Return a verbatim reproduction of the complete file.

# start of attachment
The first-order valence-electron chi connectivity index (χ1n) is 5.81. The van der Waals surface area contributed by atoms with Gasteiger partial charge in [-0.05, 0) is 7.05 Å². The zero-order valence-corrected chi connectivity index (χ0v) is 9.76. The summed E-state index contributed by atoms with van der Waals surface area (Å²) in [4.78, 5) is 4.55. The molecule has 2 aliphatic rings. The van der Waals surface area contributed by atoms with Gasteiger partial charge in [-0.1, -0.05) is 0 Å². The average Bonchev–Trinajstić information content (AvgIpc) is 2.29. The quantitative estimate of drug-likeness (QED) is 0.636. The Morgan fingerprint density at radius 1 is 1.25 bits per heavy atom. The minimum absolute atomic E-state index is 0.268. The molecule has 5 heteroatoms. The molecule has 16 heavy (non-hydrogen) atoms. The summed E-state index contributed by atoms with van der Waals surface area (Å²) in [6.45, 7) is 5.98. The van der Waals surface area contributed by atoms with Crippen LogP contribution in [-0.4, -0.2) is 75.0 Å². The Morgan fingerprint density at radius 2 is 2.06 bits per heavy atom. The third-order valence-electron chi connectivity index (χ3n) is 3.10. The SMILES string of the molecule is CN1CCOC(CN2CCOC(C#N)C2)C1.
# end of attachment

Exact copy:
The first-order valence-electron chi connectivity index (χ1n) is 5.81. The van der Waals surface area contributed by atoms with Gasteiger partial charge in [-0.05, 0) is 7.05 Å². The zero-order valence-corrected chi connectivity index (χ0v) is 9.76. The summed E-state index contributed by atoms with van der Waals surface area (Å²) in [4.78, 5) is 4.55. The molecule has 2 aliphatic rings. The van der Waals surface area contributed by atoms with Gasteiger partial charge in [-0.1, -0.05) is 0 Å². The average Bonchev–Trinajstić information content (AvgIpc) is 2.29. The quantitative estimate of drug-likeness (QED) is 0.636. The Morgan fingerprint density at radius 1 is 1.25 bits per heavy atom. The minimum absolute atomic E-state index is 0.268. The molecule has 5 heteroatoms. The molecule has 16 heavy (non-hydrogen) atoms. The summed E-state index contributed by atoms with van der Waals surface area (Å²) in [6.45, 7) is 5.98. The van der Waals surface area contributed by atoms with Crippen LogP contribution in [-0.4, -0.2) is 75.0 Å². The Morgan fingerprint density at radius 2 is 2.06 bits per heavy atom. The third-order valence-electron chi connectivity index (χ3n) is 3.10. The SMILES string of the molecule is CN1CCOC(CN2CCOC(C#N)C2)C1.